Will shook his head. “I wouldn’t recommend it,” he said. He grabbed a few napkins from the holder at the counter as he stepped nearer and patted himself down. “Didn’t even leave a stain,” he said, pulling his shirt taut out in front of him. “Nothing to it but the smell.”
The man hummed, eyes down to the wetness on Will’s clothes. Will was in dark flannel today, there was no way to see if the coffee stained or not. Neither seemed to care.
“Have you another place you can recommend I go?” the stranger asked instead.
Will wanted to lick his lips. “I have a few favorites,” he said. “If you have the time.”
The man gave a thoughtful hum, glancing down at his watch. He gave a regretful sigh that made Will’s shoulders tense.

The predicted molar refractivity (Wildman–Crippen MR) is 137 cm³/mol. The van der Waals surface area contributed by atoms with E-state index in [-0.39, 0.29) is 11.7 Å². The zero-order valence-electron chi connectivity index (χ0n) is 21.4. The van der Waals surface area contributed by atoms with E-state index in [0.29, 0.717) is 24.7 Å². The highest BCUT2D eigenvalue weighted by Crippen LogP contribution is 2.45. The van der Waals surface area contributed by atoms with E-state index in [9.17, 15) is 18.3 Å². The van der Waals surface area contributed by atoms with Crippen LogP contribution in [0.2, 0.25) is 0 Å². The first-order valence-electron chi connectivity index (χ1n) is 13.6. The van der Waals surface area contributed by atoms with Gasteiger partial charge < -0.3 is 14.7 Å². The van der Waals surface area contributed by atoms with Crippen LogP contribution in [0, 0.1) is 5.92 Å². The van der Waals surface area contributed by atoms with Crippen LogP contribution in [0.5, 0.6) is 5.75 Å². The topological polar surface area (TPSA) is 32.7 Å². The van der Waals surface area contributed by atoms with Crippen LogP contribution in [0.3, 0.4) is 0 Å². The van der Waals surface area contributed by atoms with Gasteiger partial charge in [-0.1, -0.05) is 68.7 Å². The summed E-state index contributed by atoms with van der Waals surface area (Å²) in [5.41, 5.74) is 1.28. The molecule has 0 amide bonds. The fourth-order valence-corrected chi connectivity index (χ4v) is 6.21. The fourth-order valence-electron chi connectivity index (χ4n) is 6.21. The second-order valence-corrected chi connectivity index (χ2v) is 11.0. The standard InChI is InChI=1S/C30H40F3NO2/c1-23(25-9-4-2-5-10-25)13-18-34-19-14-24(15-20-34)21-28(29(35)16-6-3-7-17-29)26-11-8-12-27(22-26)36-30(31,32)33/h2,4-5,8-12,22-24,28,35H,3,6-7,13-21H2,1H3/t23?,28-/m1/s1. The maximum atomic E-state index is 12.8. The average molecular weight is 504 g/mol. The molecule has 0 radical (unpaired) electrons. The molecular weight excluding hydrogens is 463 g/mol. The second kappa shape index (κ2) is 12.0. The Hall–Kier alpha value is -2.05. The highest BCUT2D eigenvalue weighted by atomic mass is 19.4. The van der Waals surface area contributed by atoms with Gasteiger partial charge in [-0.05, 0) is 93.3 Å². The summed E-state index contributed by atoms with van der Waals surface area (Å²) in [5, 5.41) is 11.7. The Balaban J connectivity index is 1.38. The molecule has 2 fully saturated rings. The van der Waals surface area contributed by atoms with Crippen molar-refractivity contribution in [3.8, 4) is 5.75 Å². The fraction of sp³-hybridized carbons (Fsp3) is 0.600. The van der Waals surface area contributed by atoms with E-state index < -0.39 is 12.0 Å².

“I’m afraid I’ve a meeting to attend,” he said. “A rain check, perhaps?”
It wasn’t a no, though in Will’s experience, it was a good way to politely brush someone off.
But then the man pulled a business card out of his pocket, his number prominently emblazoned on the front. “Doctor Hannibal Lecter,” he said, holding out his hand for Will to shake.
Will gripped his hand, surprisingly soft, with calloused fingertips. Just that small touch was enough to have his heartbeat pick up. This close, Will could smell cologne, sandalwood.
Hannibal’s grip tightened minutely, and then he smiled. “I’m sure we’ll see each other again very soon.”
Will could only nod. What else could he say? He’d been rejected -- politely, but rejected nonetheless -- and in effect sent on his way, but his feet felt rooted to the ground. In the end he cleared his throat, gestured unnecessarily to his shirt, and forced himself to put one foot in front of the other until he was far enough away from the man -- Doctor Hannibal Lecter -- for the spell to break.